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It’s always fun to cheer for an underdog.

That’s exactly what Austria has been the past few years since getting promoted to the top tournament in 2021. From incredible goaltending performances to budding stars getting a chance, Austria has managed to raise some eyebrows in recent years, even if the success hasn’t been there.

Austria won’t have Detroit Red Wings prospect Marco Kasper, who will instead remain in Sweden to focus on the rest of the season before representing his country at the World Championship. So the team will need to look deep to get results, but that type of opportunity can create new stars for a country that’s just trying to prove ot belongs.

Here’s a breakdown on Austria’s team ahead of Group A play in Halifax:

Goaltending

Gone is Sebastian Wraneschitz, the hero of the team’s 2021 run in Edmonton. In comes 19-year-old Thomas Pfarrmaier, the team’s third goalie from the recent summer tournament. The undersized goaltender has had a solid start to the AlpsHL season with Red Bull in a league that typically isn’t too kind to younger goaltenders.

It’ll be interesting to see if Benedikt Oschgan gets any starts over Michael Sicher. The 17-year-old was Austria’s starting goalie at the Division IB last year and, despite having a losing record, he has played well in the men’s AlpsHL with Linz. He seems to be the next up-and-coming goaltender in Austria, so we’ll see if they use him at all in Canada.

Defensemen

After playing on Austria’s top pairing in the summer, Lorenz Lindner should resume the role again. He’s not going to produce much, if anything, on the scoreboard, but he can throw some big hits, play a lot and can shut things down. As you’d expect, Austria’s blueline will be busy, and he should be one of the busiest.

If you’re looking for someone to add the odd point or two in a game, look no further than David Reinbacher. He had a pair of assists in August and has already started skating with the men’s national team. He’s playing full-time with EHC Kloten in the top Swiss-based league, and he has a .5 points-per-game average early. Scouts will keep a close eye on him thanks to his good puck-moving abilities, frame and smarts away from the puck.

Christoph Tialler is another returning defender, coming armed in the midst of his third pro hockey season. The 19-year-old’s game is about simplicity – nothing really stands out, but he can eat minutes, skates well and can hold his own despite a mid-sized frame. Lukas Hörl is another returning player, and one that isn’t afraid to skate the puck down the ice a few times a game, either.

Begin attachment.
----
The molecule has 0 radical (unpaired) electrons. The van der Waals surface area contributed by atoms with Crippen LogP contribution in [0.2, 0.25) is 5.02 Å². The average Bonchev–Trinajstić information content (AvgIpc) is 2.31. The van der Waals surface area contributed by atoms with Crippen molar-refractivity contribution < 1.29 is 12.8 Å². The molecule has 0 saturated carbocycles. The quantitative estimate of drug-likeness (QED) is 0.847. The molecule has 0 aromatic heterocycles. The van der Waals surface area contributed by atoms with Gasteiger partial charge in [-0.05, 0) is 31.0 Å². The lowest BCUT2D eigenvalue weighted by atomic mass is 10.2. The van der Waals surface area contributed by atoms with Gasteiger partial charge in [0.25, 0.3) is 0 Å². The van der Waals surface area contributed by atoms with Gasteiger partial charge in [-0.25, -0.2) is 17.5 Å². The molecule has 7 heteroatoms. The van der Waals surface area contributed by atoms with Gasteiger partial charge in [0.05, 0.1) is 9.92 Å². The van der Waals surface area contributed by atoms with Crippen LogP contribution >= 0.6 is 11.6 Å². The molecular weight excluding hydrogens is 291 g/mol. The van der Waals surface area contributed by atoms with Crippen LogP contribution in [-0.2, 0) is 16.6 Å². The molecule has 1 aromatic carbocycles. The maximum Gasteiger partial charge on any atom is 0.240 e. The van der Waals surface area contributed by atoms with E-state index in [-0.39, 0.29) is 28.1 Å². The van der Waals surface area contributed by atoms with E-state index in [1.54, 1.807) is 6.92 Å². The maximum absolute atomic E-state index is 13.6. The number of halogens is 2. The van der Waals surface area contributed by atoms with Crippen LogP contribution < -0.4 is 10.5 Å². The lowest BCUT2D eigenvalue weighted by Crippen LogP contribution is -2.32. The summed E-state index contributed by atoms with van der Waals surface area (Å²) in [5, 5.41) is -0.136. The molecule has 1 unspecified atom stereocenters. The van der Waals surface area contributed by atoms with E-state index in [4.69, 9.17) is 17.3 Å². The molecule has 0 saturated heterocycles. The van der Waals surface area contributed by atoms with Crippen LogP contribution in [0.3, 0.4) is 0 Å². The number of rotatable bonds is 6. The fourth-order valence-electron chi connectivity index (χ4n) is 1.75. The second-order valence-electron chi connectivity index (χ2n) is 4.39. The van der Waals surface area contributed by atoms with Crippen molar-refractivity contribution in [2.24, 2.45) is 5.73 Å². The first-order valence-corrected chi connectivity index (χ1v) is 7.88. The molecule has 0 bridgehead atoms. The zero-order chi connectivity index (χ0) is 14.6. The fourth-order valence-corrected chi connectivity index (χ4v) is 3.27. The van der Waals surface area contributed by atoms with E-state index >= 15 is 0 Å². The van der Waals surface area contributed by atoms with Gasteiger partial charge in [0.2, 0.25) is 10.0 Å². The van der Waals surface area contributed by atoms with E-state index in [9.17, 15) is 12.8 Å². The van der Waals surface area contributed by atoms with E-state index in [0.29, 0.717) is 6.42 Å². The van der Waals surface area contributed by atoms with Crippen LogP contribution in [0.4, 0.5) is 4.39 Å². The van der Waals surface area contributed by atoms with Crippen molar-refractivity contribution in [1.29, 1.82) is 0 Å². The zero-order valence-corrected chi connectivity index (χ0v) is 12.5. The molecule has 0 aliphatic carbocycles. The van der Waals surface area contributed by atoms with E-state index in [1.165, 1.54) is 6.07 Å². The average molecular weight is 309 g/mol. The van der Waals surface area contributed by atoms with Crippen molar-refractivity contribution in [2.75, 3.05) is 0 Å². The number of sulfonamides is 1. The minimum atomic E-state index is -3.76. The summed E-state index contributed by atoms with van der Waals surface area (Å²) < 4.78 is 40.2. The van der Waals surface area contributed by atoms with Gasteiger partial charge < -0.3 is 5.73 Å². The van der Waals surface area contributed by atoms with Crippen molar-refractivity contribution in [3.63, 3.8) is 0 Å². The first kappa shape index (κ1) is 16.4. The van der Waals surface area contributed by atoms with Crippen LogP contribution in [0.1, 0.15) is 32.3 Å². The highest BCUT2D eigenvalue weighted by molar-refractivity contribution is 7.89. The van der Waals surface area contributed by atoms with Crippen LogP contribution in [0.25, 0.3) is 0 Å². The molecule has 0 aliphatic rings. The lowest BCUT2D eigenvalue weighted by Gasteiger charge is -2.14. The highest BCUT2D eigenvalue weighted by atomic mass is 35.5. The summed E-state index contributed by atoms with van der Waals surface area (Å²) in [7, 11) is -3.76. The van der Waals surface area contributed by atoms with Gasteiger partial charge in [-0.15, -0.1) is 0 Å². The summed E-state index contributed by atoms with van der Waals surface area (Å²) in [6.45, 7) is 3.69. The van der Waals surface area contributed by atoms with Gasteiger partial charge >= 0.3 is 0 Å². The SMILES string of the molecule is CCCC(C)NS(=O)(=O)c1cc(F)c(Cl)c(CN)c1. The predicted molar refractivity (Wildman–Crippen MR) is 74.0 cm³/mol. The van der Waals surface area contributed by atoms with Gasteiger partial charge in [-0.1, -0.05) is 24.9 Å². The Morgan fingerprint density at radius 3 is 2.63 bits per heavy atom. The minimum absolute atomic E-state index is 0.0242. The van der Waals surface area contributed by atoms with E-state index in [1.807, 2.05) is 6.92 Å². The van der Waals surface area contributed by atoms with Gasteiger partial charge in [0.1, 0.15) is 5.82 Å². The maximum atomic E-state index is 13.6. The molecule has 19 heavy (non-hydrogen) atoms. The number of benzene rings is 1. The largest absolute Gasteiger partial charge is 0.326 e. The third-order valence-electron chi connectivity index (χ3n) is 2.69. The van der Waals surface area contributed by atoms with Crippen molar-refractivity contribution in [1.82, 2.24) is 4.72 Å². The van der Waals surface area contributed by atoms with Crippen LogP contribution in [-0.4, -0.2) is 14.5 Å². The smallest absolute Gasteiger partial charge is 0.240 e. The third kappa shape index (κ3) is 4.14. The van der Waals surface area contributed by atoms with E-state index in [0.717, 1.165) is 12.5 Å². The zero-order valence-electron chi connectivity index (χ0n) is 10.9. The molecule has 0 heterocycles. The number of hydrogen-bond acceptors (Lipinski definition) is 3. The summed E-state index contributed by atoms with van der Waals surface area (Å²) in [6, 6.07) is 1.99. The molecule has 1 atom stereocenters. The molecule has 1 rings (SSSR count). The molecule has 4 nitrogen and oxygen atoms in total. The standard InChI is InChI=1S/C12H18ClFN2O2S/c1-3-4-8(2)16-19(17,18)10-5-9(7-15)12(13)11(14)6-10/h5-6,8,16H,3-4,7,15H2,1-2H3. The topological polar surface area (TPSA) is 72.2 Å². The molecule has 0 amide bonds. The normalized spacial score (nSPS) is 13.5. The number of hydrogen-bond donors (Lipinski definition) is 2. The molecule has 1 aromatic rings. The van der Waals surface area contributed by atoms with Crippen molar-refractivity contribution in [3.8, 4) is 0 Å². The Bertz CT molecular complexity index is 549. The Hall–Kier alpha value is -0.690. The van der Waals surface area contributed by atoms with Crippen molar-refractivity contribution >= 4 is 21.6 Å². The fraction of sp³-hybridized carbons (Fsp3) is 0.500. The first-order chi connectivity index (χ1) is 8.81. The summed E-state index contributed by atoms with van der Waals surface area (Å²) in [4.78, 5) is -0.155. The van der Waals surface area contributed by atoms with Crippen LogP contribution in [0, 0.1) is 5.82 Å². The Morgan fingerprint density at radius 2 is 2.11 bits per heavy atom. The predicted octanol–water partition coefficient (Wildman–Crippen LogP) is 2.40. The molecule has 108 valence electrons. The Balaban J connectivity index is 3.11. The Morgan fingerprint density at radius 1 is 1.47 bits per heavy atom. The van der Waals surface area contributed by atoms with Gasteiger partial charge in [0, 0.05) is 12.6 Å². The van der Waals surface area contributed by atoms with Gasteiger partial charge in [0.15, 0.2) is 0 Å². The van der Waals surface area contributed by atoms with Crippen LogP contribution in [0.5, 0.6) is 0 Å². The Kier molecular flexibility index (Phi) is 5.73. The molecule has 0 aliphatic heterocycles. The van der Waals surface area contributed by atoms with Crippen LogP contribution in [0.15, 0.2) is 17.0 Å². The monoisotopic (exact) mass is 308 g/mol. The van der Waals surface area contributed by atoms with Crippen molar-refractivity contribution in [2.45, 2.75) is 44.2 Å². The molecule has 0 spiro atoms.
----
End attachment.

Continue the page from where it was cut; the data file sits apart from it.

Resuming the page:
Forwards

With no Kasper, the focus shifts to Montreal Canadiens prospect Vinzenz Rohrer, who’s having a fantastic season with the OHL’s Ottawa Senators. He enters the tournament ninth among 2022-drafted OHLers, just four points behind Cedrick Guindon in third and seven behind Pavel Mintyukov for the overall lead. Rohrer is more than offense, though, with the undersized forward displaying intelligent, two-way play while acting as a sparkplug energy forward whenever needed. He’ll need to be more offensively inclined in Halifax, though, because he’s their best shot at stealing a game or two.

One of the most notable names in the lineup is 2023 NHL Draft prospect Ian Scherzer. He played a significant role during the summer tournament despite being one of the youngest players, scoring a goal and posting three points for a team that desperately missed Kasper. Scherzer hasn’t had an explosive season with Rogle by any means, but he’s taken some solid steps forward into rounding out his complete game.

Beyond that, secondary scoring might be hard to come by. Leon Wallner and Senna Peeters have aged out, leaving the team to go in a younger direction. Jonas Dobnig, an 18-year-old born in Canada, will likely crack the top six. He’s a second-year player with the New Jersey Rockets in the National Collegiate Development Conference, but his best success was with Austria’s U-18 team in 2022.

Luca Auer should also get a promotion after playing bottom-six minutes during the summer. He’s willing to play on the edge, but he’s also got good speed and can create scoring opportunities in close while being a solid enough defensive forward.

One other name to watch is Finn van Ee, born in Zell am See. And, no, it’s not just because of his name, but he showed a bit of promise at last year’s tournament despite not scoring. He’s an aggressive energy forward entering his third WJC, and his experience will go a long way.

NHL Draft watch

The best bet of keeping the Austrian NHL Draft dream alive is Reinbacher, who’ll get heavy minutes in a top-pairing role. His experience in Switzerland is important, and he has even looked good with the Austrian men’s national team. Don’t be surprised if he’s playing 26-plus minutes a night in tighter games.

A little further down the draft chain, Scherzer was given important minutes with Austria last year and will likely appear on Austria’s top line again this year. Scherzer could still be a late-round prospect, but this will be his opportunity to really shine.

Projection

With the IIHF cancelling relegation the past two years, Austria hasn’t had to worry about returning to Division IA. This time, it doesn’t have that safety net, and not having Kasper hurts. Austria starts off against Sweden before meetings with Czechia and Canada. Their only real hope is likely going to be in that last game against Germany, who’ll also likely won’t have a win by that point. The relegation round is likely, where they’ll likely go up against a Latvian team with a handful of NHL prospects at their disposal. It’s going to be a tough one.


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